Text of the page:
Answer Applies to: Michigan
    Replied: 11/10/2012
    Craig Epifanio, P.A.
    Craig Epifanio, P.A. | Craig Epifanio
    On a violation of probation, the person faces exactly what they would have if the case were new. So, if it's a third degree felony, for example, the judge has the right to sentence the person up to 5 years in prison. The judge also has discretion to put him back on probation. You need to talk to an attorney in your area and discuss the details.
    Answer Applies to: Florida
    Replied: 11/10/2012
    Law office of Robert D. Scott | Robert Scott
    If his probation is revoked, he could serve the original amount of time that was suspended when he was placed on probation.
    Answer Applies to: Maryland
    Replied: 11/10/2012
    Law Office of Stephen Barker | Stephen Barker
    All of that is at the discretion of the judge.He could be sentenced to the max, or restored to probation and the terms changed or extended. It all depends on the facts of the case and the persuasiveness of his attorney.
    Answer Applies to: Michigan
    Replied: 11/10/2012
    Law Office of Brendan M. Kelly
    Law Office of Brendan M. Kelly | Brendan M. Kelly
    He can serve up to what he could have received on the original ticket.
    Answer Applies to: Nebraska
    Replied: 11/9/2012
    Law Office of Thomas F. Hayes, LLC. | Thomas F. Hayes
    In Ohio, there are a number of options the court could impose. From reinstating his probation, adding additional conditions, which could include local time, terminating his probation, sending him to prison for the original sentence, or sending him to prison with a modified sentence. It likely will come down to what the violation was, who the Judge is, and what options can be created. If he is sentenced to prison he will serve it at the Ohio Department of Corrections in a location determined by ODRC.
    Answer Applies to: Ohio
    Replied: 11/9/2012
    Mace J. Yampolsky, LTD
    Mace J. Yampolsky, LTD | Mace Yampolsky
    Usually they will need to do his original suspended.
    Answer Applies to: Nevada
    Replied: 6/13/2013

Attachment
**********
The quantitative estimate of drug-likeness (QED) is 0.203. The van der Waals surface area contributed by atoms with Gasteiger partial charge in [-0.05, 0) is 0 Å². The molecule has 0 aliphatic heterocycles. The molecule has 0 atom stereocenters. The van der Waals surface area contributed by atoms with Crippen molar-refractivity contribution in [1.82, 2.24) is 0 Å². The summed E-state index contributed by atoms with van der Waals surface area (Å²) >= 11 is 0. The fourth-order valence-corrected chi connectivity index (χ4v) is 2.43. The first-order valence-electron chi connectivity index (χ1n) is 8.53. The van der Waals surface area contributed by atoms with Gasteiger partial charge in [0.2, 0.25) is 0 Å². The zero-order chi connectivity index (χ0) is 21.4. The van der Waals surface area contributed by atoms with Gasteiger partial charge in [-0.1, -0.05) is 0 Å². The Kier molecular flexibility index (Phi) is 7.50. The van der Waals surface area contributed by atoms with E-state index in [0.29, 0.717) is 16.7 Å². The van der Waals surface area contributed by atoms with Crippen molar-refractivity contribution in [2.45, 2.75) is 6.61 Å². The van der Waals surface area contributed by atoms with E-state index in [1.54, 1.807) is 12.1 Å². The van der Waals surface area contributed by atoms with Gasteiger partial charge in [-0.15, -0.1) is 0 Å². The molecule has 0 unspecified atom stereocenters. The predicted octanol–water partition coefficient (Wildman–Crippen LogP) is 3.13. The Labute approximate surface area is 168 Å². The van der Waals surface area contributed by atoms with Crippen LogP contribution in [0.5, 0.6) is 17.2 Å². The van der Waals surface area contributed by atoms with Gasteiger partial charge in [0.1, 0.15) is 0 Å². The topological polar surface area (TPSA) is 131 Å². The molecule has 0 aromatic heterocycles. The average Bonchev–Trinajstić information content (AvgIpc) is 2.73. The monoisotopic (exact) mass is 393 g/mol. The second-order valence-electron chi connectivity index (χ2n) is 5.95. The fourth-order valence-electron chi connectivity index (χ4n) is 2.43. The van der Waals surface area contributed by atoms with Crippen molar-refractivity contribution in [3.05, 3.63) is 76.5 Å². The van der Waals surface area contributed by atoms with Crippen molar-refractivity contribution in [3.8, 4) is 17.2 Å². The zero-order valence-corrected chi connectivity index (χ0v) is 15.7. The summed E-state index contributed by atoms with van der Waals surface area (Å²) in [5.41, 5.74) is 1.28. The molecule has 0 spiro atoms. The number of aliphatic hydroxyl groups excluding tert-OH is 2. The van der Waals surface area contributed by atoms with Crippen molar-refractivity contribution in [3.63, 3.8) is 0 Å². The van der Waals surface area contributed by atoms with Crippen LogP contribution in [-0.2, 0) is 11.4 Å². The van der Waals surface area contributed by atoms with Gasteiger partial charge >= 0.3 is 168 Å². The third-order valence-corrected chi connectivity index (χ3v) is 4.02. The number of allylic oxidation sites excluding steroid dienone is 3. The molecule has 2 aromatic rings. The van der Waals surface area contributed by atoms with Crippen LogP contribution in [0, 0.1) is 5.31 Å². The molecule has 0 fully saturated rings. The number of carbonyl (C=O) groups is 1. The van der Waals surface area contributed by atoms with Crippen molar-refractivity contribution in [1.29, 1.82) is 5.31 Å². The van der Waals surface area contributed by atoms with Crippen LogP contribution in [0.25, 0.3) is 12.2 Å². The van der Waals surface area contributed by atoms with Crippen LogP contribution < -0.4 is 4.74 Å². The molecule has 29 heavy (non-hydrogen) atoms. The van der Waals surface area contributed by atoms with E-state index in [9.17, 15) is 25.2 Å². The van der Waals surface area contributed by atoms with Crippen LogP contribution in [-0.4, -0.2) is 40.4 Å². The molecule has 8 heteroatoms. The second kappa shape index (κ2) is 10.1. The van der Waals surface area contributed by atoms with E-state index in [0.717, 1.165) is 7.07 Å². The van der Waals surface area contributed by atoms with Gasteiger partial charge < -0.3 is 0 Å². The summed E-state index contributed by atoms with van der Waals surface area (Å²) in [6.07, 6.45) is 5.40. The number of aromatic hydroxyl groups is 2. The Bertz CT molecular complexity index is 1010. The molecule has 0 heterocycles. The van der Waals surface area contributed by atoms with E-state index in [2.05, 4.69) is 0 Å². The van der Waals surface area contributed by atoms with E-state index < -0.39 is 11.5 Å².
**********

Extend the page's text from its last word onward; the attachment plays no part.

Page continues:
Law Office of Jared C. Winter
    Law Office of Jared C. Winter | Jared C. Winter
    When you violate probation, your punishment can be anywhere from zero jail time (rare) up to the maximum amount of time you can receive for the charge they are on probation for. That's three years for most simple drug possession felonies. Anything in that range is possible, but to find out what he is likely to receive, you should speak with his lawyer.
    Answer Applies to: California
    Replied: 11/9/2012
    Andersen Law PLLC
    Andersen Law PLLC | Craig Andersen
    If he is on DOC supervision, he can serve up to 30 days per violation. He will probably be referred back to DOC and be required to report following his release.
    Answer Applies to: Washington
    Replied: 11/9/2012
    The Law Offices of John J. Carney Esq.
    The Law Offices of John J. Carney Esq. | John J. Carney
    Most people who do not report to their probation officers are young addicts who know that they will not have a negative urine test so they take off or just do not show up. This is of course not a smart or responsible decision, and they will then be violated and do a year in jail usually. You should retain a good criminal lawyer to try to get him an inpatient drug program or a shorter jail term. After he gets out of jail he will probably not be on probation. You should try to get him to stop using drugs before his addiction gets out of control.
    Answer Applies to: New York
    Replied: 11/9/2012
    Law Office of Eric S. Lumberg | Eric S. Lumberg
    If your son completed probation and was terminated from the Courts jurisdiction, then he is done with that court. Any new charge would not involve that prior probation. However, if he is still on probation, then a new charge is a violation and the Judge can sentence him on the probation violation. Depending on the specific violation, the Judge can place him back on probation, extend it, give a jail/prison sentence or other possibilities. You should have an attorney represent him to make sure his rights are protected.
    Answer Applies to: Michigan
    Replied: 11/9/2012
    R. Jason de Groot, P.A
    R. Jason de Groot, P.A | R. Jason de Groot
    You had better get an aggressive criminal defense attorney for him. He is looking at going to prison for the remainder of the probationary period.
    Answer Applies to: Florida
    Replied: 11/9/2012